Halfway through one of the most exciting years for heroes in theatre, the ninth installment of the X-Men film series, X-Men: Apocalypse, made its debut. In its opening weekend, the much-anticipated springtime movie grossed only $65 million (roughly $80 million including the Memorial Day monday), and that was enough to set a precedent for the conversations, questions and reviews that have since followed.
20th Century Fox took the bold step of opening the movie up to reviews three weeks before the opening date. Critics jumped at the chance, and for the most part, the responses that ensued were mixed. As a result, the anticipation and hype surrounding the release turned into apprehension and doubt. This may have factored into the movie’s slow box office performance, but there is more.
Set in the 1980s, Apocalypse is the third movie in the X-Men reboot that began with 2011’s X-Men: First Class and the 2014 sequel X-Men: Days of Future Past. The movie features an ensemble cast, many of whom reprise their roles from the two previous movies. The ensemble was led by James McAvoy (professor Charles Xavier), Jennifer Lawrence (Raven/Mystique), Michael Fassbender (Erik Lehnsherr/Magneto), Oscar Isaac (En Sabah Nur/Apocalypse), Sophie Turner (Jean Grey), Evan Peters (Peter Maximoff/Quicksilver), and Rose Byrne (Moira Mactaggert), amongst others.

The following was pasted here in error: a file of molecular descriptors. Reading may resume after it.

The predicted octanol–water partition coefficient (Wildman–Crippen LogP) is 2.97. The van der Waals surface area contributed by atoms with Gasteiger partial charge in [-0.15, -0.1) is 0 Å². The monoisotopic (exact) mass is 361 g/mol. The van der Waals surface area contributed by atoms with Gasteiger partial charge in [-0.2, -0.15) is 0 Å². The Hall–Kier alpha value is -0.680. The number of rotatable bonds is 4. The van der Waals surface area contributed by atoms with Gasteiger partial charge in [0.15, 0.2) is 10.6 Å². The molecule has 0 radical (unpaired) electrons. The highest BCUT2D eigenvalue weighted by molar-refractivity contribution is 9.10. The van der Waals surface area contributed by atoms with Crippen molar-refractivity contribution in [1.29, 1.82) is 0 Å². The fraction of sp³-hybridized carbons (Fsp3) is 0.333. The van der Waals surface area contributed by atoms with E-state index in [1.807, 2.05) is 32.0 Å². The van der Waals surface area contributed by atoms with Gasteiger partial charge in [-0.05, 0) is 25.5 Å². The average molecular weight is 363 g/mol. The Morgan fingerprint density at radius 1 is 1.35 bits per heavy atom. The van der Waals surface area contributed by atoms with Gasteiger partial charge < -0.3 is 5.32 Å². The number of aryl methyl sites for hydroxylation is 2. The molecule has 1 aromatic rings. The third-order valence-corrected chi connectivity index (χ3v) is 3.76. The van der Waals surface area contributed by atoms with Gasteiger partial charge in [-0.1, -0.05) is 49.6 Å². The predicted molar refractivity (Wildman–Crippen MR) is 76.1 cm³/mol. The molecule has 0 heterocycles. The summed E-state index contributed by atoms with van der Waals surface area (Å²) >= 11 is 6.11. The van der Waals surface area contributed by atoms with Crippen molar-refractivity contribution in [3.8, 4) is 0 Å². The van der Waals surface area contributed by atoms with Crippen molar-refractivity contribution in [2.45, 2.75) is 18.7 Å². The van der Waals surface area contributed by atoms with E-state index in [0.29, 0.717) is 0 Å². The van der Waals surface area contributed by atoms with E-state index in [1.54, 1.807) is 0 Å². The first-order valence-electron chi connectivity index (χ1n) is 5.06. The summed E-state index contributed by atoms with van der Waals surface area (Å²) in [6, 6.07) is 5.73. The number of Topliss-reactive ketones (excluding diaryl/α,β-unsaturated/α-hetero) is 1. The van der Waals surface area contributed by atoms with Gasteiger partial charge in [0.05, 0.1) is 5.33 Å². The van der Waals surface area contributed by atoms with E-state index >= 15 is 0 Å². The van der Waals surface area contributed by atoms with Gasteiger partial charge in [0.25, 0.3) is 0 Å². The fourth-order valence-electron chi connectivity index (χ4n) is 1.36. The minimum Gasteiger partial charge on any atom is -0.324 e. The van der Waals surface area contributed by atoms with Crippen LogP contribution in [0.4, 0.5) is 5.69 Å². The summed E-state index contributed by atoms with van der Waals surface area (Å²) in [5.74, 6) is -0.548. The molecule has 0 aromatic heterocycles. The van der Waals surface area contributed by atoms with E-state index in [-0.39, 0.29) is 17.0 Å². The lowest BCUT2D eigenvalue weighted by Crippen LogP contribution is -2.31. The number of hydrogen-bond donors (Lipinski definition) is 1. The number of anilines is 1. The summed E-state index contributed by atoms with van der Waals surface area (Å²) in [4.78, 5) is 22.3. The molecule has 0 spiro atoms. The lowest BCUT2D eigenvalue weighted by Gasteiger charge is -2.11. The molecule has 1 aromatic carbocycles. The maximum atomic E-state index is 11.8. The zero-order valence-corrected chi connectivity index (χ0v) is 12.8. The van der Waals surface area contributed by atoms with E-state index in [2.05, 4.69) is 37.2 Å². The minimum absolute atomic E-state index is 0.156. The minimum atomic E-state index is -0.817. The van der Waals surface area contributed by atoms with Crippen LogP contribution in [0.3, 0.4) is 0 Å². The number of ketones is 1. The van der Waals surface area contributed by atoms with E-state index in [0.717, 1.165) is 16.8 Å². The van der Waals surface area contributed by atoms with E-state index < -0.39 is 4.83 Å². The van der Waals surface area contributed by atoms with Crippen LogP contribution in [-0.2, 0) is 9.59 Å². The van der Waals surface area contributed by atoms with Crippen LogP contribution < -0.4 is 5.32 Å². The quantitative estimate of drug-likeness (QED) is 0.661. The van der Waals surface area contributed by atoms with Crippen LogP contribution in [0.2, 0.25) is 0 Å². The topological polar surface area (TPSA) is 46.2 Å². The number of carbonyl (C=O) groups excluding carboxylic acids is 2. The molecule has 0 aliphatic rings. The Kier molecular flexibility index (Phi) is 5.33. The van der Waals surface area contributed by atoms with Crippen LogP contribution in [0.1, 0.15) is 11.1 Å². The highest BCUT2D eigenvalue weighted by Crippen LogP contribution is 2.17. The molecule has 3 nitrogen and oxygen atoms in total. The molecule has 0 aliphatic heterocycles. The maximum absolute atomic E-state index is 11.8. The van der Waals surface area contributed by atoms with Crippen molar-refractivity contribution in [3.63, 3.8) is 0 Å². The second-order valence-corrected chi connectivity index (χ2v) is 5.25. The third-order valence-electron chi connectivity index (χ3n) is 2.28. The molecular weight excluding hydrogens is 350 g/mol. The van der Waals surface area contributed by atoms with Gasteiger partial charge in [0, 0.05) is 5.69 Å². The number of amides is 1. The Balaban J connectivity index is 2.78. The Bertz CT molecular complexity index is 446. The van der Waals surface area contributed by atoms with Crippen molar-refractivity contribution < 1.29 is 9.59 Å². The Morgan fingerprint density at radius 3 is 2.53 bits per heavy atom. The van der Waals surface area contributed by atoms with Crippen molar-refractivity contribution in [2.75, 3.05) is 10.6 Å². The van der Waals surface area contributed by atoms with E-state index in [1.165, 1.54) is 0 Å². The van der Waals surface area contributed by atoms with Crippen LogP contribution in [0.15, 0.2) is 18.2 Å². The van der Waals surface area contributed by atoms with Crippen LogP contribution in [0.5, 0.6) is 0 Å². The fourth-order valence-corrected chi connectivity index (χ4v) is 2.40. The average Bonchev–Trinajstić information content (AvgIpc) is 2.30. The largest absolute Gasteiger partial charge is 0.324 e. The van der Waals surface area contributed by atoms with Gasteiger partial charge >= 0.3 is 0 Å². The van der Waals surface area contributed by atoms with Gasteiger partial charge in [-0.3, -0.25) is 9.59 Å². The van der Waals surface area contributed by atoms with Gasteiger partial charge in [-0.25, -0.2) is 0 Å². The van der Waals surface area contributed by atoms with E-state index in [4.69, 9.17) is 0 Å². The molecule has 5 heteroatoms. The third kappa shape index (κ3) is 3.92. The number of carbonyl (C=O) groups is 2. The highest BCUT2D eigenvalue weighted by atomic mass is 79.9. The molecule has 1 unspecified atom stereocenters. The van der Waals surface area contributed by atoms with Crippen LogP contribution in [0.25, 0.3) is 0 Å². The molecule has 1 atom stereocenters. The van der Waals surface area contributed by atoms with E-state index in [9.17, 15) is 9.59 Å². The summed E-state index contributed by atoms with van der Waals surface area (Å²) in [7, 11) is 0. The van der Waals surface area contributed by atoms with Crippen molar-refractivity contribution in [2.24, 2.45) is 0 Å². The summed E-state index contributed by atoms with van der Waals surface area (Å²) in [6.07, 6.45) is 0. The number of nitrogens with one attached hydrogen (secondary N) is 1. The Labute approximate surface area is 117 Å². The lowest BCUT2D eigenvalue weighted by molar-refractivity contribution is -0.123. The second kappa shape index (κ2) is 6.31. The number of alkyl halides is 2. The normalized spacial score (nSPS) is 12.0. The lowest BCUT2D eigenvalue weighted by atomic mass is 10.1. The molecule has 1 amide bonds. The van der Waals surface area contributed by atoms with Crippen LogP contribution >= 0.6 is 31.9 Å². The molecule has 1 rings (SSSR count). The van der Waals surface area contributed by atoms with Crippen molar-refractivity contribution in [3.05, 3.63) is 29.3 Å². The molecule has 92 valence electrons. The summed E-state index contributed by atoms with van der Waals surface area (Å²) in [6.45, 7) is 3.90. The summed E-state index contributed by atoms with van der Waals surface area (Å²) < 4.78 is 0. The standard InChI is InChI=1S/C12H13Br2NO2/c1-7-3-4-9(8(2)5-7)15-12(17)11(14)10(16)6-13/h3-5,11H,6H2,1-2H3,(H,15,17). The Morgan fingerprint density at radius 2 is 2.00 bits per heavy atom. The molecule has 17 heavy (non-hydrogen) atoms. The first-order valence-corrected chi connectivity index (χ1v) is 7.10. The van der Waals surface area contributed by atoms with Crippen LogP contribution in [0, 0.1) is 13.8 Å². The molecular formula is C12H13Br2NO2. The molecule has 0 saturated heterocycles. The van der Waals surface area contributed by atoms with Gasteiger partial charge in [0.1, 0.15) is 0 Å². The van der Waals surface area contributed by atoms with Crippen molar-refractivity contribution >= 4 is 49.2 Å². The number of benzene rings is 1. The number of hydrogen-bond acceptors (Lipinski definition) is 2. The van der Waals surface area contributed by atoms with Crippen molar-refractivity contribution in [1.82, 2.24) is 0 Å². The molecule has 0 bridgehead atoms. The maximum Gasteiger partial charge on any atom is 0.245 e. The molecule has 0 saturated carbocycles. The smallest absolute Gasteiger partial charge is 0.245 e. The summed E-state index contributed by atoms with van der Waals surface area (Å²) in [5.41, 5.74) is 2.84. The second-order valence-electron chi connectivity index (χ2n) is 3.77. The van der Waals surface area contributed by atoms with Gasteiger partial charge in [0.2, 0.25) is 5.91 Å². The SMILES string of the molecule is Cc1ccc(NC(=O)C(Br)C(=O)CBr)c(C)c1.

The story follows the reawakening of powerful mutant En Sabah Nur, portrayed by Isaac, who is convinced the Earth has begun to worship false idols. He wants to destroy civilization and rebuild it in his image. As a result, he recruits Alexandra Shipp’s Storm, Olivia Munn’s Psylocke, Ben Hardy’s Angel and Fassbender’s Magneto as his four horsemen, and kidnaps Xavier, forcing the X-Men to go against them.
Under the direction of series originator Bryan Singer, many of the cast members portray their characters brilliantly. McAvoy’s pacifist Xavier, Lawrence’s lion-hearted Mystique, Peters’s snappy Quicksilver and Turner’s misunderstood Jean Grey were some of the noteworthy depictions.
That being said, where Apocalypse won in performances it lost in creativity and character development.
The plot is redundant and predictable at best, mirroring a franchise that revels in destruction, chaos and unnecessary explosions – cue the tasteless CGI-enhanced wrecking of Auschwitz.
Across the movie’s 144 minutes, and from Ohio to East Africa to Poland, the audience are introduced to several characters who aren’t given satisfactory time to develop on-screen.
The audience is left to use their imagination to figure the backstories and relationships between characters. In all honesty, that serves as a welcome distraction to the mundane and uninspiring storyline being displayed on the screen. If you have ever watched any superhero film, you can probably tell how this one ends.
Simon Kinberg’s screenplay lacks new ideas and struggles to keep up with the pace of today’s superhero films such as Deadpool and Captain America: Civil War. For a movie franchise that tends to have a lot of good work done in front of the camera, there is so much more work to be done behind it.